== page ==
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Renting Law Changes on Urgent Repairs

  • by Admin
  • 16 May, 2023

In 2021, Victoria implemented over 130 reforms to its renting laws, aiming to establish a system that is fairer and safer for both renters and rental providers (landlords).


Outlined below are the modifications pertaining to urgent repairs, encompassing:


  • The responsibilities of renters and rental providers in terms of property maintenance
  • The distinction between urgent and non-urgent repairs
  • Addressing urgent repairs amidst the current COVID-19 restrictions
  • Expanding the definition of urgent repairs to include additional scenarios
  • The obligations of rental providers and renters concerning property maintenance and urgent repairs.


What are the obligations of rental providers regarding property condition and maintenance?

Rental providers bear the responsibility of offering the property in a satisfactory state, ensuring its suitability for habitation. This obligation remains unchanged, irrespective of the rental amount or the property's age and characteristics.

Furthermore, rental providers must furnish tenants with a condition report at the commencement of the tenancy, regardless of whether a security deposit is collected. The condition report should be revisited upon the conclusion of the tenancy.


What obligations do renters have?

Renters are expected to leave the property in a reasonably clean state, comparable to its condition at the beginning of the rental agreement, while considering normal wear and tear. Additionally, they are obligated to promptly inform the rental provider about any instances of property damage or malfunctioning facilities.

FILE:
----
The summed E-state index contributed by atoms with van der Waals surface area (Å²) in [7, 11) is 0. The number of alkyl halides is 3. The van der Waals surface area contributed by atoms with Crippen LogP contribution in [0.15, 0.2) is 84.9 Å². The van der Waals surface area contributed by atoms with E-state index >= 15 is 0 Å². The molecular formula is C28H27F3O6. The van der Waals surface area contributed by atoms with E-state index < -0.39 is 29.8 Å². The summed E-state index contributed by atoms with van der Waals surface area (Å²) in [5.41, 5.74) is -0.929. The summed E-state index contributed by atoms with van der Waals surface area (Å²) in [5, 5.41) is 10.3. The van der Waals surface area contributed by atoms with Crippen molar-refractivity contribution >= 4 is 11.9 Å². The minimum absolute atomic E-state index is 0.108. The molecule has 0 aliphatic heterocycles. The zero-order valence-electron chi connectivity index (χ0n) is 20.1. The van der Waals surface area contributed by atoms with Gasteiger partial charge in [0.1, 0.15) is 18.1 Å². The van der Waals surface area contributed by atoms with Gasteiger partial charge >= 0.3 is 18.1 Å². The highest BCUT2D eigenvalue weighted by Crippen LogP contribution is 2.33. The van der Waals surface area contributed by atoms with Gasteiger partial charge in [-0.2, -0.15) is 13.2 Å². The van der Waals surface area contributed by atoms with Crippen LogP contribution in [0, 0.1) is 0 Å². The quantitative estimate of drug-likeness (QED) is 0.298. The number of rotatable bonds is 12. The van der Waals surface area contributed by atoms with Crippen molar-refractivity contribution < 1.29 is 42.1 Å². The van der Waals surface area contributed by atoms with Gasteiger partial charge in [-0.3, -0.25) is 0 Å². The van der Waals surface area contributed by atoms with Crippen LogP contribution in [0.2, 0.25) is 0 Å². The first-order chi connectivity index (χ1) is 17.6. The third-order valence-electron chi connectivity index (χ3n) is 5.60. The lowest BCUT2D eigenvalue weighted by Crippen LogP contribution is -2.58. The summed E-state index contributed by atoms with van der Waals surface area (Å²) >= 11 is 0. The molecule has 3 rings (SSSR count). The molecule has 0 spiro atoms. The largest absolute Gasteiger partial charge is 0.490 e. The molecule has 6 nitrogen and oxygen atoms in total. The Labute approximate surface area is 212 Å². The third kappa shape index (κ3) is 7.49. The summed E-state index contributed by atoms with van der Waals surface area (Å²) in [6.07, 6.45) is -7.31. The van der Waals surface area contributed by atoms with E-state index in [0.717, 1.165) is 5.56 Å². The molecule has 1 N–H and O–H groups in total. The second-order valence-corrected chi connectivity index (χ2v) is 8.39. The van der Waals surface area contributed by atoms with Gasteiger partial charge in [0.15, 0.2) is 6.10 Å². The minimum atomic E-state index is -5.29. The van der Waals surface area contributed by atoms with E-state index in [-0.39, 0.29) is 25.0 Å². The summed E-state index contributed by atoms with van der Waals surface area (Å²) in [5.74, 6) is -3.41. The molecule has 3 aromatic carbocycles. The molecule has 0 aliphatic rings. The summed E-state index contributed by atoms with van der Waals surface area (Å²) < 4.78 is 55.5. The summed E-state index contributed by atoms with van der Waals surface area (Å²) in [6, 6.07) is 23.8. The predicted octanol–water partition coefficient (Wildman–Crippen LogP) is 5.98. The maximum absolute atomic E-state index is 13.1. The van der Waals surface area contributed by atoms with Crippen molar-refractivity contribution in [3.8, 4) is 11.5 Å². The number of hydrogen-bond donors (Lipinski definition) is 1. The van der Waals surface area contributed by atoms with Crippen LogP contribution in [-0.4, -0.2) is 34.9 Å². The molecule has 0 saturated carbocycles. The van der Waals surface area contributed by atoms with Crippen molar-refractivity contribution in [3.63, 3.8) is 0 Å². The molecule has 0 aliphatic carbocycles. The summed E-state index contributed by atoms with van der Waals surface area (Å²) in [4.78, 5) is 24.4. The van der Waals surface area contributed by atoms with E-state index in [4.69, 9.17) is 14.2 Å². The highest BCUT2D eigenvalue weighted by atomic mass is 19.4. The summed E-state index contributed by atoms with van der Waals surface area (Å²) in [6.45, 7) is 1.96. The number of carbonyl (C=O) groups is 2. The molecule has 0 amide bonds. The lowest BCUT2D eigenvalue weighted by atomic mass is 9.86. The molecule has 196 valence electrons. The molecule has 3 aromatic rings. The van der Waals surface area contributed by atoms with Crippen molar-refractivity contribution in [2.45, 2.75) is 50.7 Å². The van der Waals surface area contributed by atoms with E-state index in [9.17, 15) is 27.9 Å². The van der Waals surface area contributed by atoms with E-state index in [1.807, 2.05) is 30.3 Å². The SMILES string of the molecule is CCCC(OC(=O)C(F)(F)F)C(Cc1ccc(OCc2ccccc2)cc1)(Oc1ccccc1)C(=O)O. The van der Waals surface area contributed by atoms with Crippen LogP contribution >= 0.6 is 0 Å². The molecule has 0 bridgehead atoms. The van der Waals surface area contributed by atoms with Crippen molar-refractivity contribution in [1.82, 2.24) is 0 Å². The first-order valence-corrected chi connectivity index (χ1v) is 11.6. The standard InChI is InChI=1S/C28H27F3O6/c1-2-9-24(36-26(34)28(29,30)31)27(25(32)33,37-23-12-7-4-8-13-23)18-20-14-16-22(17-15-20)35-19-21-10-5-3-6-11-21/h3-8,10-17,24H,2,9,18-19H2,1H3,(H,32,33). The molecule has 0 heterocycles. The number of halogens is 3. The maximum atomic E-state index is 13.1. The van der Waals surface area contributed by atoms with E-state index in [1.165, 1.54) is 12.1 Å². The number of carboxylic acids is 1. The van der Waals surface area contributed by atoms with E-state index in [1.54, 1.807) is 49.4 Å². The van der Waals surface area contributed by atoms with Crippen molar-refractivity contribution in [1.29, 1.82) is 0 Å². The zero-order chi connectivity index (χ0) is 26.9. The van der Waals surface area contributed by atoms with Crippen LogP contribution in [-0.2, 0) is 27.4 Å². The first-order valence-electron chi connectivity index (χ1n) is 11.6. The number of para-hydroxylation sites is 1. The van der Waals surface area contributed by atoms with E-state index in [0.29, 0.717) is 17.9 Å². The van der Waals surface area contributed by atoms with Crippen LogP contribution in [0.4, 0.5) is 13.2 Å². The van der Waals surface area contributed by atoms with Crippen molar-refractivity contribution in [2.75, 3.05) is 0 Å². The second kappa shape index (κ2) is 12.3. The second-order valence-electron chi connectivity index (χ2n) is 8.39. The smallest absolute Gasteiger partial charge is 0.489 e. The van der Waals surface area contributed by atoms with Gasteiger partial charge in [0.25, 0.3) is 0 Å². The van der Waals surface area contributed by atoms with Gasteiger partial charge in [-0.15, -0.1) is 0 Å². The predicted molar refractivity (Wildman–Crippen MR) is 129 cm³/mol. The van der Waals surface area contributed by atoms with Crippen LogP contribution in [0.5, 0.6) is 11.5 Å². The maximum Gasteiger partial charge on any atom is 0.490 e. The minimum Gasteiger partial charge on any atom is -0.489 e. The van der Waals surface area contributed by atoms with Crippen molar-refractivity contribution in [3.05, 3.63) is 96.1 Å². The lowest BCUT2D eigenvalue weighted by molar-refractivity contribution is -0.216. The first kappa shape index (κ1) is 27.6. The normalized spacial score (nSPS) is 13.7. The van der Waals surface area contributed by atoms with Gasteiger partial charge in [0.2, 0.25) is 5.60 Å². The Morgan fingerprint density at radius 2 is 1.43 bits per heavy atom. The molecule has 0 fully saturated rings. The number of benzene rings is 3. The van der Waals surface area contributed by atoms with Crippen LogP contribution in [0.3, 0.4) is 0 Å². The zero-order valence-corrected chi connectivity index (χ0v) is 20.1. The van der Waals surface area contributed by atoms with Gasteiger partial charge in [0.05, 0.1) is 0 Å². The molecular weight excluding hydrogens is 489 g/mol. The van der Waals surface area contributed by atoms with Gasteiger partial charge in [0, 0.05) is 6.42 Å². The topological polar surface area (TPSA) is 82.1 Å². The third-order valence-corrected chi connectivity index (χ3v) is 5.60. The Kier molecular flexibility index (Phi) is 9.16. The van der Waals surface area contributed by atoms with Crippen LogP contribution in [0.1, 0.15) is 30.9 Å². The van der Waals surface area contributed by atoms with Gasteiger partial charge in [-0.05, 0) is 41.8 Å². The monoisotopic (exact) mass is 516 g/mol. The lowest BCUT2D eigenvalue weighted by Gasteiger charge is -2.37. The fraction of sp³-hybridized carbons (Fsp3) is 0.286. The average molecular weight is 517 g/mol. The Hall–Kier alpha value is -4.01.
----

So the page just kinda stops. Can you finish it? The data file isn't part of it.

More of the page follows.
What distinguishes urgent repairs from non-urgent repairs?

Urgent repairs refer to situations where the renter's safety and ability to reside in the property are significantly compromised. Non-urgent repairs encompass all other types of repairs, such as a malfunctioning dishwasher or loose bathroom tiles.


What qualifies as an urgent repair?

Urgent repairs are those that necessitate immediate attention due to their potential to render the property unsafe or inhospitable. The following items are examples of repairs categorized as urgent:


  • burst water service
  • blocked or broken toilet system
  • serious roof leak
  • gas leak
  • dangerous electrical fault
  • flooding or serious flood damage
  • serious storm or fire damage
  • an essential service or appliance for hot water, water, cooking, heating, or laundering is not working
  • the gas, electricity or water supply is not working
  • a cooling appliance or service provided by the rental provider is not working
  • the property does not meet minimum standards
  • a safety-related device, such as a smoke alarm or pool fence, is not working
  • an appliance, fitting or fixture that is not working and causes a lot of water to be wasted
  • any fault or damage in the property that makes it unsafe or insecure, including pests, mould or damp caused by or related to the building structure
  • a serious problem with a lift or staircase.

If a repair is not on the list above, it is a non-urgent or general repair.


Who is responsible for arranging and covering the costs of repairs?

It is the obligation of the rental provider to coordinate and bear the expenses for all repairs that are not the fault of the renter. In the event that the renter is responsible for the damage, they may be liable for the repair costs. Renters are required to promptly notify the rental provider or agent to request repairs.In cases of urgent repairs, rental providers or agents must ensure that the repairs are carried out without delay. If the rental provider or agent fails to respond to the repair request, the renter has the option to organize and pay for the urgent repair. This is permissible only if the cost of the repair does not exceed $2500. The rental provider must reimburse the renter within seven days.


RMA Rental Management Australia